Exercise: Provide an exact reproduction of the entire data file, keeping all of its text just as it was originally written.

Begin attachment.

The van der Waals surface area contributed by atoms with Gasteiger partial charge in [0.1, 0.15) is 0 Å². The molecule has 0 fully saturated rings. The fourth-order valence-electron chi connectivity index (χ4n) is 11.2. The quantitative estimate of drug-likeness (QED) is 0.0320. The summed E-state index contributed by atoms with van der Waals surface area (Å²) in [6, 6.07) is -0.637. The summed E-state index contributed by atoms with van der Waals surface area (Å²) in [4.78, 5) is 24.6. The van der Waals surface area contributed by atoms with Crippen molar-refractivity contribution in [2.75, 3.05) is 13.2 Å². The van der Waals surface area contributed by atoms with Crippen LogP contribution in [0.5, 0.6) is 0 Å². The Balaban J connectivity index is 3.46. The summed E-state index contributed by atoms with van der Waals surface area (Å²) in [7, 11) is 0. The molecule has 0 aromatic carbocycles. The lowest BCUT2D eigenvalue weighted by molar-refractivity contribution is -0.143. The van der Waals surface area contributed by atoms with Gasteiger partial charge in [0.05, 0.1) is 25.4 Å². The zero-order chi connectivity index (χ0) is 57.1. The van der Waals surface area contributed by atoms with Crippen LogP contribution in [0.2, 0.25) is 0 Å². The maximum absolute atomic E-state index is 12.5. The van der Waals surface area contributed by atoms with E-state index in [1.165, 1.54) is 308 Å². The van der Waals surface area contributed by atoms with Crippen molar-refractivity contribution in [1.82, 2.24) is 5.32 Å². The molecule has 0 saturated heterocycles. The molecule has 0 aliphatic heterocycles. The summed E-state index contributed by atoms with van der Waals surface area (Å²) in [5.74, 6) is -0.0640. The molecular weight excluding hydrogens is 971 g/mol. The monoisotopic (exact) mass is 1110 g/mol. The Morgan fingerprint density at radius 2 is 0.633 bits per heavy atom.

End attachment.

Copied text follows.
The van der Waals surface area contributed by atoms with Gasteiger partial charge in [0.1, 0.15) is 0 Å². The molecule has 0 fully saturated rings. The fourth-order valence-electron chi connectivity index (χ4n) is 11.2. The quantitative estimate of drug-likeness (QED) is 0.0320. The summed E-state index contributed by atoms with van der Waals surface area (Å²) in [6, 6.07) is -0.637. The summed E-state index contributed by atoms with van der Waals surface area (Å²) in [4.78, 5) is 24.6. The van der Waals surface area contributed by atoms with Crippen molar-refractivity contribution in [2.75, 3.05) is 13.2 Å². The van der Waals surface area contributed by atoms with Crippen LogP contribution in [0.5, 0.6) is 0 Å². The Balaban J connectivity index is 3.46. The summed E-state index contributed by atoms with van der Waals surface area (Å²) in [7, 11) is 0. The molecule has 0 aromatic carbocycles. The lowest BCUT2D eigenvalue weighted by molar-refractivity contribution is -0.143. The van der Waals surface area contributed by atoms with Gasteiger partial charge in [0.05, 0.1) is 25.4 Å². The zero-order chi connectivity index (χ0) is 57.1. The van der Waals surface area contributed by atoms with Crippen LogP contribution in [0.2, 0.25) is 0 Å². The maximum absolute atomic E-state index is 12.5. The van der Waals surface area contributed by atoms with E-state index in [1.165, 1.54) is 308 Å². The van der Waals surface area contributed by atoms with Crippen molar-refractivity contribution in [1.82, 2.24) is 5.32 Å². The molecule has 0 saturated heterocycles. The molecule has 0 aliphatic heterocycles. The summed E-state index contributed by atoms with van der Waals surface area (Å²) in [5.74, 6) is -0.0640. The molecular weight excluding hydrogens is 971 g/mol. The monoisotopic (exact) mass is 1110 g/mol. The Morgan fingerprint density at radius 2 is 0.633 bits per heavy atom.